In her ambitious novel about 19th-century Puerto Rico, bestselling memoirist Esmeralda Santiago (When I Was Puerto Rican) creates a bumper crop of characters in conflict. The plot of Conquistadora rides on the trajectory of Ana Larragoity Cubillas, a small, unwanted daughter of Spain whose deficit of riches, aristocratic looks and demure inclinations stunt her prospects in 1800s Sevilla. Ana bucks under the constraints of her convent school and revels in lightly supervised summers at her grandfather's farm, where she finishes off her suitability for mantilla matronhood by becoming entranced by the conquistadordiaries of a 16th-century ancestor who served under Ponce de León. Ana rails that she was born the wrong sex and 300 years too late, but she spies her chance when the twin brothers of a beloved classmate inherit a sugarcane plantation on the wilder coast of Puerto Rico.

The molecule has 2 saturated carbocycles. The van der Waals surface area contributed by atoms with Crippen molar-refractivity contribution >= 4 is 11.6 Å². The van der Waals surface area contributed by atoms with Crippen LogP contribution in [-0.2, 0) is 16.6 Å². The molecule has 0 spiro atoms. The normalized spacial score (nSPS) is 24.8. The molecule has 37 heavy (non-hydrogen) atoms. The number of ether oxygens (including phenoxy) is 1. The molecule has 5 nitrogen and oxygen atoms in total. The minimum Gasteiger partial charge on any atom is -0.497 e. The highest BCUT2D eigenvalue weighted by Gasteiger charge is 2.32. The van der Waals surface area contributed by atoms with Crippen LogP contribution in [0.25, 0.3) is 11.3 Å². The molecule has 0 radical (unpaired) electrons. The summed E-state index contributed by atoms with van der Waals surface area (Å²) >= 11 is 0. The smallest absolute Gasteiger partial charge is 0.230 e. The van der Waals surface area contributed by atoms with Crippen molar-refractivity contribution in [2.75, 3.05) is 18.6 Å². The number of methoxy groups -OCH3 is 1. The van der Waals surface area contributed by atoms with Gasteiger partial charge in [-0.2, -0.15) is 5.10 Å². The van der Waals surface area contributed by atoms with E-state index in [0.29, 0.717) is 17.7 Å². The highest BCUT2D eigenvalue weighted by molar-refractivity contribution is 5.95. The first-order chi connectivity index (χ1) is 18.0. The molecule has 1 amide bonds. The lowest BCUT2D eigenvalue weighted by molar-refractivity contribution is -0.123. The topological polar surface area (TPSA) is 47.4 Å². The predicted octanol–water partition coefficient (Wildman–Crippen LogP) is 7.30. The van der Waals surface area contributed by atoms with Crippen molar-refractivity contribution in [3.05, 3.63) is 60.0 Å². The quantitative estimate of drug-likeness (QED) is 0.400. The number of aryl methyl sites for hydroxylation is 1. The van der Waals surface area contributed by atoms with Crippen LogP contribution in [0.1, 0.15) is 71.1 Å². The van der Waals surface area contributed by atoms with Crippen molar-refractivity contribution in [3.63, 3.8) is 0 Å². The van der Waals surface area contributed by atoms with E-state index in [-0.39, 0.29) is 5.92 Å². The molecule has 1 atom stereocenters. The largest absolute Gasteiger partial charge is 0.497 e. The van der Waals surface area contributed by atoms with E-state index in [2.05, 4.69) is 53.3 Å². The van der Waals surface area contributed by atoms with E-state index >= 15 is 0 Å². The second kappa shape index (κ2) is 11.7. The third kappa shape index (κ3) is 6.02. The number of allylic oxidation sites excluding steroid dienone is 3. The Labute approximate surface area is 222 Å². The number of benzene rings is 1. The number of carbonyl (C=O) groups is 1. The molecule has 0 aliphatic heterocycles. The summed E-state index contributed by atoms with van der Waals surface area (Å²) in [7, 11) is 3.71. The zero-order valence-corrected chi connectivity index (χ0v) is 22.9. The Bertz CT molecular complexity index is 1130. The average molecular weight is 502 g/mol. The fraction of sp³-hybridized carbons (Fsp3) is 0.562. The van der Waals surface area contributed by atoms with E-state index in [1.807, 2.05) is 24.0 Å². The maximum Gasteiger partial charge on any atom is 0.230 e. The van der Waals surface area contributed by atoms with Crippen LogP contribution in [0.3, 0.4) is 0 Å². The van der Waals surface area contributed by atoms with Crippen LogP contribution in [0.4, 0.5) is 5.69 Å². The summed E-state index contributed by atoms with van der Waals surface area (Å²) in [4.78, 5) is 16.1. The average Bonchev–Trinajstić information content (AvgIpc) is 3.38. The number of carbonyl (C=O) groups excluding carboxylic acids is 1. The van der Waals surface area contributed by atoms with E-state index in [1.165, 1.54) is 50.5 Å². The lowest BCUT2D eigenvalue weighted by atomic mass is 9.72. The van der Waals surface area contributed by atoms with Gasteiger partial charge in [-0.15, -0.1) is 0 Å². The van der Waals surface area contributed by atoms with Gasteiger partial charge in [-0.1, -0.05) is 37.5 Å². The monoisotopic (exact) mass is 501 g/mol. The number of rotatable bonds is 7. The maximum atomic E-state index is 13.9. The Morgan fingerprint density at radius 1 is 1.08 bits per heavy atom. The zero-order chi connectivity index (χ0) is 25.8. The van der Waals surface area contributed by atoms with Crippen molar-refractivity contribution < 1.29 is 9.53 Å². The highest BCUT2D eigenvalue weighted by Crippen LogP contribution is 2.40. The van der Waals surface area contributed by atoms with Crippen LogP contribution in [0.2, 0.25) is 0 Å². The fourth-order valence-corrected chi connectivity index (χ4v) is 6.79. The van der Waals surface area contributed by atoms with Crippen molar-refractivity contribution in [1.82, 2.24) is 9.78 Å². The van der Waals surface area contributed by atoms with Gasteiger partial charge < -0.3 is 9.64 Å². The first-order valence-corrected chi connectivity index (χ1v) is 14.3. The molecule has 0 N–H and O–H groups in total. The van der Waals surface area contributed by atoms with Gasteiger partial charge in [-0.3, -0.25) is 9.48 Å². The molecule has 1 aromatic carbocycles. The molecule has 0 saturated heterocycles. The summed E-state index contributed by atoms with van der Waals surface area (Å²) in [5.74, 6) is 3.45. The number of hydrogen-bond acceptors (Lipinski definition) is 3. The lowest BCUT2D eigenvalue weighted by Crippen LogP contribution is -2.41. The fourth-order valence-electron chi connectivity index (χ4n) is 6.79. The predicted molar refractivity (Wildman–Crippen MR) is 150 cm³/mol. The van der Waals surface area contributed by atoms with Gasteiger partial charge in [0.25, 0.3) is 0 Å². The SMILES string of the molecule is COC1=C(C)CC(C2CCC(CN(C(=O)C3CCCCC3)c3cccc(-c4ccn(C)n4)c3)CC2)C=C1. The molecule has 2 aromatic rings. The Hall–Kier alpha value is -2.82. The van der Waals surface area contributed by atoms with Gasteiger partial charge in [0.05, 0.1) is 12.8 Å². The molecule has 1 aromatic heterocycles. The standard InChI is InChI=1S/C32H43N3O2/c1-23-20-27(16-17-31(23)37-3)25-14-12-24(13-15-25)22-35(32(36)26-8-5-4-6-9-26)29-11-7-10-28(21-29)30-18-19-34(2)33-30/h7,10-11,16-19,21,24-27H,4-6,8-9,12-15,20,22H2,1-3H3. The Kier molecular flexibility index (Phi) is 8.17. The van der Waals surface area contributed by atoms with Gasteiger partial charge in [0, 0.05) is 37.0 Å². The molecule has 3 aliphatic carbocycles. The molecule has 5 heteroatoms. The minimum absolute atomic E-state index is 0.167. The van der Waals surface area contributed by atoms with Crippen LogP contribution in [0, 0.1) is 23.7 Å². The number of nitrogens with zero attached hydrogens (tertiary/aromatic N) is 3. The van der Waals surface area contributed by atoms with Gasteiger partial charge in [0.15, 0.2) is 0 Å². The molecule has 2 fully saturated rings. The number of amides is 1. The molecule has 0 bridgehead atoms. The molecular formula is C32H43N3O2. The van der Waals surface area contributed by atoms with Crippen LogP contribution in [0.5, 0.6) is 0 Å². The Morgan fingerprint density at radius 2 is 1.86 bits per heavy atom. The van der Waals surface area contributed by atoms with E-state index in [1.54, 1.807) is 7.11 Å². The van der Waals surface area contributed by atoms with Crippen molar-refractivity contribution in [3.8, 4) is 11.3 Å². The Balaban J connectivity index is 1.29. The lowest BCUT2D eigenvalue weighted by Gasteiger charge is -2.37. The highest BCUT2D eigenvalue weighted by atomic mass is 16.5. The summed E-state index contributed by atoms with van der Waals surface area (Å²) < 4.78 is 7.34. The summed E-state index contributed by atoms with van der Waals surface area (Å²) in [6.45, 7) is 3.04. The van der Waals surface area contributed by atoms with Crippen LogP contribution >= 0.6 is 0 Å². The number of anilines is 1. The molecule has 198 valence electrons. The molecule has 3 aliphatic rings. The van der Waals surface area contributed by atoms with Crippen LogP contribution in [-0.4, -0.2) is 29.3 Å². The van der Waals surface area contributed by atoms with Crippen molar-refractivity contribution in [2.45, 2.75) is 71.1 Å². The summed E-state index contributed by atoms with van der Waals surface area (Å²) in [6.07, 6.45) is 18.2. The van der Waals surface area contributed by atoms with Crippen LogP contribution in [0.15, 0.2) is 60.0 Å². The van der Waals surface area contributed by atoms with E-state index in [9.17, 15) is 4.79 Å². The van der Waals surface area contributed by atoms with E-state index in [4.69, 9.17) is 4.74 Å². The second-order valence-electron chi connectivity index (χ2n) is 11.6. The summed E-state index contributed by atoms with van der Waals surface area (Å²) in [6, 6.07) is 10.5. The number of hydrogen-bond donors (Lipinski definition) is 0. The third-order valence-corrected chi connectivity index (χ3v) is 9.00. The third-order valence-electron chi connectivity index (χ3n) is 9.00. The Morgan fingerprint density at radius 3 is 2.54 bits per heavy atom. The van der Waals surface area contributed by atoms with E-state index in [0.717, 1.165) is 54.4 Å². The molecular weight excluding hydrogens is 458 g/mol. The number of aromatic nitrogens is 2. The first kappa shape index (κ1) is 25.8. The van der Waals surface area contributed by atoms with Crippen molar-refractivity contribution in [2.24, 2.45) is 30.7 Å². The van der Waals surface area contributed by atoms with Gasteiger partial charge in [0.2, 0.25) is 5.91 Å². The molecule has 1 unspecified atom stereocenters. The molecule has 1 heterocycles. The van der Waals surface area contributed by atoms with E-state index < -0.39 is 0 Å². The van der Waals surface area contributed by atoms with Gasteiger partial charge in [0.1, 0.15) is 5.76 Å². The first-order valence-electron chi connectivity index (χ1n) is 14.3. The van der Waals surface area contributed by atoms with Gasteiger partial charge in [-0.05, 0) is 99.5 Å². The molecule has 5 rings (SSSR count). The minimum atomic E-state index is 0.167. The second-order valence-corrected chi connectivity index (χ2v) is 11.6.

Eighteen-year-old Ana launches her personal conquista plan of marriage, expatriation, moral fungibility and arduous work on the brothers' plantation in the Caribbean. It's Ana who has la buena cabeza for business, but her entire annexed family pays the price of her ambition, and four decades of economic and human strife based on slavery ensue. Like its heroine, the novel's prose exhibits more swagger than finesse, with some inelegant racy bits and chunks of dialogue that fail to evoke a 19th-century tonality, but overall Conquistadora is a satisfying and informative big read that delivers a powerful ending. --Holloway McCandless, blogger at Litagogo: A Guide to Free Literary Podcasts

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